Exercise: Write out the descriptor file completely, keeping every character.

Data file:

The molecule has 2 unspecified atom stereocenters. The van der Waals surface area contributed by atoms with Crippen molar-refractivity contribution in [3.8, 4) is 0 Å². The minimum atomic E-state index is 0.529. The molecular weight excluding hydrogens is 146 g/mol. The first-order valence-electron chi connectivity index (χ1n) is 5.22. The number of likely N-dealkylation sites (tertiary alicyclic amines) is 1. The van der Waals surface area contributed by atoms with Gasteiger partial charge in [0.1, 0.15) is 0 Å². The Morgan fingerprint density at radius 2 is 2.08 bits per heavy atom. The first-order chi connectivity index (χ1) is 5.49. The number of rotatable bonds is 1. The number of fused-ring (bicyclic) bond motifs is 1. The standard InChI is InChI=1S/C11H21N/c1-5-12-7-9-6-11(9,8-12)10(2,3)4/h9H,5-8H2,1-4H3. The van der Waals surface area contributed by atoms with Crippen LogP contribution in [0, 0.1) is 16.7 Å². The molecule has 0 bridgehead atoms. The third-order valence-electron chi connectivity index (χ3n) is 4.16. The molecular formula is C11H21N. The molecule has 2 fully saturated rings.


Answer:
The molecule has 2 unspecified atom stereocenters. The van der Waals surface area contributed by atoms with Crippen molar-refractivity contribution in [3.8, 4) is 0 Å². The minimum atomic E-state index is 0.529. The molecular weight excluding hydrogens is 146 g/mol. The first-order valence-electron chi connectivity index (χ1n) is 5.22. The number of likely N-dealkylation sites (tertiary alicyclic amines) is 1. The van der Waals surface area contributed by atoms with Gasteiger partial charge in [0.1, 0.15) is 0 Å². The Morgan fingerprint density at radius 2 is 2.08 bits per heavy atom. The first-order chi connectivity index (χ1) is 5.49. The number of rotatable bonds is 1. The number of fused-ring (bicyclic) bond motifs is 1. The standard InChI is InChI=1S/C11H21N/c1-5-12-7-9-6-11(9,8-12)10(2,3)4/h9H,5-8H2,1-4H3. The van der Waals surface area contributed by atoms with Crippen LogP contribution in [0, 0.1) is 16.7 Å². The molecule has 0 bridgehead atoms. The third-order valence-electron chi connectivity index (χ3n) is 4.16. The molecular formula is C11H21N. The molecule has 2 fully saturated rings.